More than two months after the United States Securities and Exchange Commission (SEC) went after Hollywood actor and producer Steven Seagal accusing him of having failed to pay the full amount of a fine for unlawful initial coin offering touting, the regulator has won the case against the Hollywood actor and producer.
On August 27, 2021, Judge William F. Kuntz, II of the New York Eastern District Court entered a judgment in favor of the SEC against Steven Seagal. Mr Seagal will have to disgorge $157,000, plus prejudgment interest of $16,448. 76, such prejudgment interest continuing to accrue on funds owed until they are paid, and to pay a civil money penalty in the amount of $157,000 to the Commission.
Seagal will have to pay the penalties within 30 days. If he does not pay the above-mentioned amounts, the Commission may enforce the Judgment through the remedies available by Law to collect the unpaid balance.
Let’s recall that, in February 2020, the SEC announced settled charges against Steven Seagal for failing to disclose payments he received for promoting an investment in an initial coin offering (ICO) conducted by Bitcoiin2Gen (B2G).
The SEC’s order found that Seagal failed to disclose he was promised $250,000 in cash and $750,000 worth of B2G tokens in exchange for his promotions, which included posts on his public social media accounts encouraging the public not to “miss out” on Bitcoiin2Gen’s ICO and a press release titled “Zen Master Steven Seagal Has Become the Brand Ambassador of Bitcoiin2Gen.”
A Bitcoiin2Gen press release also included a quotation from Seagal stating that he endorsed the ICO “wholeheartedly.” These promotions came six months after the SEC’s 2017 DAO Report warning that coins sold in ICOs may be securities. The SEC has also advised that, in accordance with the anti-touting provisions of the federal securities laws, any celebrity or other individual who promotes a virtual token or coin that is a security must disclose the nature, scope, and amount of compensation received in exchange for the promotion.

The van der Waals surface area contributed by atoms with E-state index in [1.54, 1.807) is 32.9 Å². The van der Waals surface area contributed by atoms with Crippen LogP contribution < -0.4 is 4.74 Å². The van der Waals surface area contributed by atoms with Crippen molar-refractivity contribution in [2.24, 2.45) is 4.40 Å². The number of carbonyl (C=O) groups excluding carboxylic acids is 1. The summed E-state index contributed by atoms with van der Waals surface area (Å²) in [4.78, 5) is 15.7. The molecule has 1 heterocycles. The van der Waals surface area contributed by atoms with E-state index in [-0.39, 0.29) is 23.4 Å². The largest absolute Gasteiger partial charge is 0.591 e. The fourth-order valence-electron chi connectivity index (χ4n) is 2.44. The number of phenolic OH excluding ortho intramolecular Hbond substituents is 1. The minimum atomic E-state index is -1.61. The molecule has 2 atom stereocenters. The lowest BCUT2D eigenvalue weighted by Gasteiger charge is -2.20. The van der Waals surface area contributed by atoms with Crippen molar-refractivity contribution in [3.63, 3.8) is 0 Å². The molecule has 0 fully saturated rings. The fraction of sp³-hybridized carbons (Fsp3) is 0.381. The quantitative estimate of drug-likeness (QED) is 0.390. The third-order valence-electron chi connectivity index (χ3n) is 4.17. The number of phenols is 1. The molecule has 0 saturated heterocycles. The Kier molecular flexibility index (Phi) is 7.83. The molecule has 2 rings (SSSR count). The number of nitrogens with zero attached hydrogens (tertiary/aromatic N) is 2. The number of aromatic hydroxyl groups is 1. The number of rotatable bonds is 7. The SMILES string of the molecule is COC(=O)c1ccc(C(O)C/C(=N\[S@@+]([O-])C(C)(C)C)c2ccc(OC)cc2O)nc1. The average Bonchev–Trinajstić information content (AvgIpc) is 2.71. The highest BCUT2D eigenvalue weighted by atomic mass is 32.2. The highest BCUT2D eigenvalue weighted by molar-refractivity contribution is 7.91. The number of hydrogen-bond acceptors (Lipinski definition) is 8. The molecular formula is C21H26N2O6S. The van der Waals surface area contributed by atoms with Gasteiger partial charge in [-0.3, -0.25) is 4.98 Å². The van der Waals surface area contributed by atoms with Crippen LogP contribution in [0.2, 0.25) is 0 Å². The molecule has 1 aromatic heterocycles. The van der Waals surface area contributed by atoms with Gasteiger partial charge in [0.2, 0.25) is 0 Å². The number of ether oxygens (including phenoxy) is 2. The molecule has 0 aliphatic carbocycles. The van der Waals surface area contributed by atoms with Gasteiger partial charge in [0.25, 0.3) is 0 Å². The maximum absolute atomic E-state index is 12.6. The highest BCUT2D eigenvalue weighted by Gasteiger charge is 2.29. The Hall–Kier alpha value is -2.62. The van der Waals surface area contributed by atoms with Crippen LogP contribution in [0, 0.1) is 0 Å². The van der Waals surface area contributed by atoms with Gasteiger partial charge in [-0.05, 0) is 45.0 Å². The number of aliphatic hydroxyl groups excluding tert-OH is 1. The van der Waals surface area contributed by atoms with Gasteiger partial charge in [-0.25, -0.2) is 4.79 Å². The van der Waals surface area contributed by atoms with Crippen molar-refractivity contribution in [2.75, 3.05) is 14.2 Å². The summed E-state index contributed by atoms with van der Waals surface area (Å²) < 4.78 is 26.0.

Without admitting or denying the SEC’s findings, Seagal agreed to pay $157,000 in disgorgement, which represents his actual promotional payments, plus prejudgment interest, and a $157,000 penalty. In addition, Seagal agreed not to promote any securities, digital or otherwise, for three years.
Seagal, however, has not paid the full penalty. The SEC explains that the installment plan required period payments over 330 days. Seagal has paid only $75,000 – the remainder is now delinquent and accruing interest daily.